Our patient significantly improved with psychotropic polypharmacy. Particularly, we observed that behavioral, mood, and psychotic symptoms responded to valproate and quetiapine. This combination was chosen because it had yielded good response in the previous episode. There is lack of knowledge about acute treatment of mania in elderly bipolar patients. Lithium and valproate are the most recommended drugs while the role of atypical antipsychotics needs to be clarified [5, 27]. The patient’s first manic episode responded only after quetiapine was added on to valproate. This questions the manic-like features because it is impossible to know whether valproate had any real impact. However quetiapine is recognized as antimanic agent especially among elderly bipolar patients with delirious features and high doses of both valproate and quetiapine are not effective in the treatment of delirium. Mood stabilizers and/or second-generation antipsychotics were beneficial also in psychiatric symptoms associated with BGC [79].

Hyperkinetic symptoms improved with tetrabenazine, which we administered on empirical basis [28]. We also noted that when the patient refused medications both psychobehavioral and hyperkinetic symptoms reappeared.

Taken together, our case was diagnosed with bipolar disorder type VI because we detected some of its typical features, such as premorbid irritable-hyperthymic temperament, delirious-manic episodes, and good response to mood stabilizer/atypical antipsychotics. Furthermore, we supposed that the pathophysiology of the manic and hyperkinetic symptoms could have been partly explained by basal ganglia calcifications. The progressive worsening of frontal atrophy could have disrupted key-circuits involved in inhibitory control and modulation of movement, mood, and behavior.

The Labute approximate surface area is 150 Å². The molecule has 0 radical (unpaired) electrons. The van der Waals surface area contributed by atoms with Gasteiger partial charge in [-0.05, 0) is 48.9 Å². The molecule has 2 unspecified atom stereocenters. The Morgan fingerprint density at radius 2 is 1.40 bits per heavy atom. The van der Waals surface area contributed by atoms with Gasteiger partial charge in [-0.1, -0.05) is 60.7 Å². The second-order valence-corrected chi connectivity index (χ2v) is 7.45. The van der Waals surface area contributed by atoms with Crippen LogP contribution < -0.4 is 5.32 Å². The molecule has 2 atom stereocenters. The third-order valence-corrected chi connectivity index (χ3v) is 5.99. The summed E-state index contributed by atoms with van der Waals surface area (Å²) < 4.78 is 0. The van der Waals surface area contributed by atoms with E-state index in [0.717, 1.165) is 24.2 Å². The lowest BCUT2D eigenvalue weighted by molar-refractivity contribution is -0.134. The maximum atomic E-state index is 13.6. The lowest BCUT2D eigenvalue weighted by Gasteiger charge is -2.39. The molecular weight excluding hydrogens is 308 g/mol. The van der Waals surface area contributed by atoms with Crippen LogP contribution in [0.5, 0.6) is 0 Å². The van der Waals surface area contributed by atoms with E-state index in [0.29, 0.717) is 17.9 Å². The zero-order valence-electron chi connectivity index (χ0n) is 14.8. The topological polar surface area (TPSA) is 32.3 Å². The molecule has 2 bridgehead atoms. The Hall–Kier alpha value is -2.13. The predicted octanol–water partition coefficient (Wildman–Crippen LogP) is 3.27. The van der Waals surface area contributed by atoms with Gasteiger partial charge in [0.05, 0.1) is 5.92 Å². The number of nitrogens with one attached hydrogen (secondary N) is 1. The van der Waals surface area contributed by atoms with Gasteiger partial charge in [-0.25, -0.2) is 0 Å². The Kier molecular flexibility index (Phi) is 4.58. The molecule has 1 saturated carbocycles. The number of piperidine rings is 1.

With regard to the second episode, psychotic, delirious, and motor symptoms might additionally be at least partially explained by “supersensitivity” phenomena [2931]. Supersensitivity psychosis (SSP) refers to a rapid onset psychotic symptomatology emerging during an adequate compliance to high potency antipsychotics or after withdrawal of short half-lives antipsychotics. SSP is supposed to be linked to long-term antipsychotic administration and consequent dopamine D2-receptors-supersensitivity adaptation in the mesolimbic pathways, rather than to the reemergence of underlying illness. This mechanism is analogous to nigrostriatal dopamine supersensitivity involved in tardive dyskinesia, which often cooccurs.

Our patient presented features suggestive of SSP, such as rapid onset of psychotic symptoms after drug withdrawal, occurrence of involuntary movements, absence of major life events, and regression of motor symptoms with antipsychotics and tetrabenazine. In our case the antipsychotic was a short half-life low-potency medication, while SSP is more frequently described with high potency antipsychotics and other short half-lives antipsychotics such as clozapine [32]. In any case it has been suggested that patients with bipolar disorder are more prone to develop supersensitivity and tardive movement disorders after long-term antipsychotic exposure [33]. Furthermore, the presence of basal ganglia calcifications and frontal atrophy may have also favoured the development of SSP. This case report underscores the relevance of neurological investigations in patients with LOBD and the complex interaction between bipolar disorder diathesis, neurocognitive decline, and pharmacological treatments with antipsychotics.

Competing Interests

The authors declare that they have no competing interests.